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Missouri to adopt new resturant health codes

October 27, 1999
By: Farrah Fite
State Capital Bureau

On October 30th at midnight, Missouri will adopt new health codes for resturants that meet the Food and Drug Administration's guidelines. K-B-I-A's Farrah Fite reports how these new health codes will affect Missouri resturants and their customers.

Not since 1976 has Missouri updated its resturant health codes, but this week, Missouri will adopt several new statutes that will enhance safe food preparation.

Actuality:Lilly1.wav
RunTime: 14 SX
OutCue: "rather than housekeeping items."
Contents: Lilly says the new codes will focus on food preparation rather than housekeeping items.

Russell Lilly, Food Safety Director for the Missouri Department of Health, also says that problems in food preparation are the main cause for illness from food poisoning.

Resturants will have to use utensils or gloves when preparing food and will be forced to cook meat longer at higher temperatures. The state estimates that the codes will cost resturants 1/3 of a cent more per meal. Farrah Fite from Jefferson City.


Missouri will adopt several new resturant health codes at midnight on Saturday, Ocotober 30th. The state has not updated its codes since 1976 and K-B-I-A's Farrah Fite explains how these new codes will affect Mid-Missouri resturants and their customers.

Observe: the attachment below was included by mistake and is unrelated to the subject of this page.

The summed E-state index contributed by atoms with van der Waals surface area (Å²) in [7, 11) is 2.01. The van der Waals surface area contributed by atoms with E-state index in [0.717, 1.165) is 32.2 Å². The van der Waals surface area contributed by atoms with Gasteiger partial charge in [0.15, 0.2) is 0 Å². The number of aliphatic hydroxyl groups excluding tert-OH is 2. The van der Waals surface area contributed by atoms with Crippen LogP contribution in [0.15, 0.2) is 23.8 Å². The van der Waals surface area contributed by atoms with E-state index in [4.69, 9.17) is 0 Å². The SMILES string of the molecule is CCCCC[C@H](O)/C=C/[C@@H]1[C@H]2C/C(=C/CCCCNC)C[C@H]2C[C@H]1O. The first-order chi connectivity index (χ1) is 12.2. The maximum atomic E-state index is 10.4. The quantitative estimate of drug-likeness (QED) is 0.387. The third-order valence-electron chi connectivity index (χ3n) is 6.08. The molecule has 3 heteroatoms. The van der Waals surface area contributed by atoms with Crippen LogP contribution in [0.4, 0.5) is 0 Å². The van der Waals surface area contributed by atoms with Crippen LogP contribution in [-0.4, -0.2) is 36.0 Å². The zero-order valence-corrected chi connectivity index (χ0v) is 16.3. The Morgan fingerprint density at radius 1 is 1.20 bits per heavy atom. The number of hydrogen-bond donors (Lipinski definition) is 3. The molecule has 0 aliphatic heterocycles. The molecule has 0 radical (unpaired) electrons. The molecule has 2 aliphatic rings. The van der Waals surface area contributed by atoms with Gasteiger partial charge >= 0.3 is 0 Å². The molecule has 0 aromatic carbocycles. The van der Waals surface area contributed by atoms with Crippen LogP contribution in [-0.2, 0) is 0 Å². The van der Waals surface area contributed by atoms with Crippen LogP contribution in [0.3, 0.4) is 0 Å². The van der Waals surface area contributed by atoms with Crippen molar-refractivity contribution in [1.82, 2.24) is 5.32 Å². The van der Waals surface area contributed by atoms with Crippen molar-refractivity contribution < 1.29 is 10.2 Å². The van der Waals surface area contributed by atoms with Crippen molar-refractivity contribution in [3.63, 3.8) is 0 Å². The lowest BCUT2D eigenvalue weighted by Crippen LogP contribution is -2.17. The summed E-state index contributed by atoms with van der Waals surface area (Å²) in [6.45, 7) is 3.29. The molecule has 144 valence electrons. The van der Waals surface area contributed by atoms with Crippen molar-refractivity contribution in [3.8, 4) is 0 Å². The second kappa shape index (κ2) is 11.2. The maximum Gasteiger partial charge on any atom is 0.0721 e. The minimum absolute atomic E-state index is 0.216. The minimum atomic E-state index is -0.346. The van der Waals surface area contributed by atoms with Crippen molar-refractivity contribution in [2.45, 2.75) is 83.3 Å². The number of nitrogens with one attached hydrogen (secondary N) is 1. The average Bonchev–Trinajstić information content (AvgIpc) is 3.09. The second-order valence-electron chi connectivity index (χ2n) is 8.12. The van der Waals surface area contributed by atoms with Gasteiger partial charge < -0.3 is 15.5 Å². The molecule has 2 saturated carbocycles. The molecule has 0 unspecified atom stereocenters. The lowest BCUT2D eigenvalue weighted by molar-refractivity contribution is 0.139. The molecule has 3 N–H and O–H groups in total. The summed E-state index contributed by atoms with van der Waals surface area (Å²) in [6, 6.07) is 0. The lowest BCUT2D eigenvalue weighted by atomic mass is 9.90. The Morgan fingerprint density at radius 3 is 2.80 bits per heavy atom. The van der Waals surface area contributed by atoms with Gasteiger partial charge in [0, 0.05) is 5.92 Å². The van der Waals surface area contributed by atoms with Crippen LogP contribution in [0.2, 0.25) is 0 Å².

The new resturant health codes will meet the Food and Drug Administration's recommendations for safe food preparation.

Russell Lilly, Food Safety Director for the Missouri Department of Health, says the statutes focus on the manner in which the food is prepared.

Actuality:Lilly2.wav
RunTime: 7 SX
OutCue: "and not as much the establishment."
Contents: Lilly says it is important to focus on food preparation because it is what causes illness, not the enviroment.

Some of the new guidelines will require resturant workers to use utensils or gloves when handling food as well as cooking meats at higher temperatures for longer times. The state estimates the new codes will cost 1/3 of a cent more per meal to implement.

Stephanie Browning, the Boone County/Columbia Health Department Director expects the Columbia City Council to adopt similar food preparation codes within the next year. Farrah Fite, K-B-I-A.